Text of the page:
A rare sight in the UK but great fun to watch.
This pup seemed to be studying his reflection.
On a recent trip to the wood I spotted this blue tit wrestling with some potential nest material. The pink thread was caught on a branch and the bird was struggling to get it free.
The thread looked like it had snagged from a walkers coat and the blue tit had spotted something with which to line the nest. It wasn’t going to let this find go and pulled and pulled.
Somewhere in the woods there is a nest with a lovely pink thread running through it as the blue tit did finally pull it free. I did think at one point the bird was standing on it and causing its own problems.
The great spotted woodpeckers eggs have hatched and the feeding duties have begun. The parents are in and out every few minutes which can lead to some traffic backing up. When each parent lands on the tree they let out a call to notify the other that they need to get in and then they wait for the other to emerge.
On a recent visit to St Aidans a RSPB reserve near Leeds I decided to try and practice getting some in flight shots. It’s never been something I’ve really had much success with so I did a bit of reading and had a play around with some new settings.
The results were quite good but it was when I was photographing a pair of tufted ducks I got something a bit more than I bargained for. The ducks took off and I started panning with them and firing away.
As they passed me the male grabbed the female in the rear and definitely goosed her!! As with most females experiencing this, she wasn’t impressed and let him know. I wonder if they’re still a pair?
One of the most elaborate courting rituals your are likely to see this Spring is that of the Great Crested Grebe. First described in 1912 the spectacular display is played out across the waterways every spring. The grebes both sporting black and orange facial ruffs and black ear tufts will warily approach each other before starting to flick their heads from side to side
This may continue for a few minutes before they both dive down and re-emerge with beaks full of pond weed. They will then rise up from the water paddling furiously to maintain the height out of the water.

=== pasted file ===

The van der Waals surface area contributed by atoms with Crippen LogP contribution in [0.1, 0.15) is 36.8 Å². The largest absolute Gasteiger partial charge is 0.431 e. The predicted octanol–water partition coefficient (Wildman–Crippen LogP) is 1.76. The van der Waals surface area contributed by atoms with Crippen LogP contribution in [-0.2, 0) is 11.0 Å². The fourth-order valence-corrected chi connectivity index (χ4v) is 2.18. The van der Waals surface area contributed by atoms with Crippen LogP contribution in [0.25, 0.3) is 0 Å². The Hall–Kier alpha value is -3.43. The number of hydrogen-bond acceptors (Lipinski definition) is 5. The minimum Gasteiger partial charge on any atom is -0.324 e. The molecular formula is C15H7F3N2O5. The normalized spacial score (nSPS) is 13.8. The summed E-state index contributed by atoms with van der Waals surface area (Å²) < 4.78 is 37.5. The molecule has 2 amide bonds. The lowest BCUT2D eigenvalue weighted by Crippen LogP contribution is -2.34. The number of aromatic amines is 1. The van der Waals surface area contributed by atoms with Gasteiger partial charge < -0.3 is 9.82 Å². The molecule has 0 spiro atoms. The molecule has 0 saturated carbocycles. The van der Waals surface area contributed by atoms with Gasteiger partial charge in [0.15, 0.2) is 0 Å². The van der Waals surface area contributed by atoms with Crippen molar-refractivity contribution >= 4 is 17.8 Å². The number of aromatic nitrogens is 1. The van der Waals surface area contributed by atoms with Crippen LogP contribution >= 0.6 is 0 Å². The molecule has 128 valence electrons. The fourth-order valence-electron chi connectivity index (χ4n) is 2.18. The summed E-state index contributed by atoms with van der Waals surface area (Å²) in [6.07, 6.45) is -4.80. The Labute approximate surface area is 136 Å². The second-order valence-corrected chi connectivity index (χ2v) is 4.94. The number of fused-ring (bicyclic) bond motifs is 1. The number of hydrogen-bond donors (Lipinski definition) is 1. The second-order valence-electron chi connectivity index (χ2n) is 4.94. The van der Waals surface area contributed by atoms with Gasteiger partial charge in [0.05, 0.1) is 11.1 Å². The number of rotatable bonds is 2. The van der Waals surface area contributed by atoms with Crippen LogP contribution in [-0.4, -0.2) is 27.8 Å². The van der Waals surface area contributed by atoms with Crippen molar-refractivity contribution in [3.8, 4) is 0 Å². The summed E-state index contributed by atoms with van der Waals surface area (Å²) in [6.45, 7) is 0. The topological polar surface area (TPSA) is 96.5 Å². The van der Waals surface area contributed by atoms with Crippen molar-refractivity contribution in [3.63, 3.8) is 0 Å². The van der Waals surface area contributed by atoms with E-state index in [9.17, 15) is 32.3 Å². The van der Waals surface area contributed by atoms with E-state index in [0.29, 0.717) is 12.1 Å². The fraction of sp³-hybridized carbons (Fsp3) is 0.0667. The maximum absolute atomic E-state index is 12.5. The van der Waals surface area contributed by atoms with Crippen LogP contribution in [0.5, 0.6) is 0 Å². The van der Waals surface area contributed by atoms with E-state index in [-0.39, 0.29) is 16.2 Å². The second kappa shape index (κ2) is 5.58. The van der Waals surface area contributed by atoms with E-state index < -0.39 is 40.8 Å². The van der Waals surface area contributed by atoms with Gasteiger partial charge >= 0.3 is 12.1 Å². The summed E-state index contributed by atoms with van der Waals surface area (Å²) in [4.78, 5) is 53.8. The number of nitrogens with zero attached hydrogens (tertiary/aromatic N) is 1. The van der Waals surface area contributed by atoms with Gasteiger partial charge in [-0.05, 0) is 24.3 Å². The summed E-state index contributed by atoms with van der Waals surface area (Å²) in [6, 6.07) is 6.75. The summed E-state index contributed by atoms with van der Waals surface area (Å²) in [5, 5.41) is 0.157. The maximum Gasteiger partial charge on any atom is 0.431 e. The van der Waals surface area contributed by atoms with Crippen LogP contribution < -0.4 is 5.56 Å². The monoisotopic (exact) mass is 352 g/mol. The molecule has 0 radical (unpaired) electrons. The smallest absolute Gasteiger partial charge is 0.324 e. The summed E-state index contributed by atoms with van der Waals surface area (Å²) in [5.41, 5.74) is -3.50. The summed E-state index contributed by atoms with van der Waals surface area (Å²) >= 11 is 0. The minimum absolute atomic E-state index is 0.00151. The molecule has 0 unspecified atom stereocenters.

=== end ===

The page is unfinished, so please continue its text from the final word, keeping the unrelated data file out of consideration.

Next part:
Watching them it’s hard to comprehend the stamina needed to keep them chest to chest and extended above the surface.
Once down to about 30 pairs in the UK they were brought to the brink of extinction for their feathers which were used to line hats and muffs. Now though through protection and conservation they are now numerous and can be found on almost any body of water.
For the last couple of years I’ve visited our local boating lake to watch the cygnets arrive and grow into beautiful swans. However this year the female was recently killed in an accident and after seeing her bring 16 young into the world this year over the last three years its going to be hard to visit. The male is still on the lake and even though he doesn’t have a family to protect is still patrolling and chasing off perceived threats.
The local swan rescue had to remove the three young from last year as Dad was trying to chase them off so they could prepare for a new brood, but the stroppy teenagers weren’t going. After the death of the female they are looking to find a suitable replacement but as swans tend to mate for life it’s a tricky situation.
I’ll miss the opportunity to see them raise some more young but hopefully he can find a new partner and next year we’ll see them proudly showing off their new arrivals.
This fawn was enjoying a bit of a mud bath!
As the snow has returned today here’s a jay foraging in the snow. As they cache food they’ll be visiting some of their stores till the snow goes.
This swan was chasing off some geese which had got too close to its cygnets.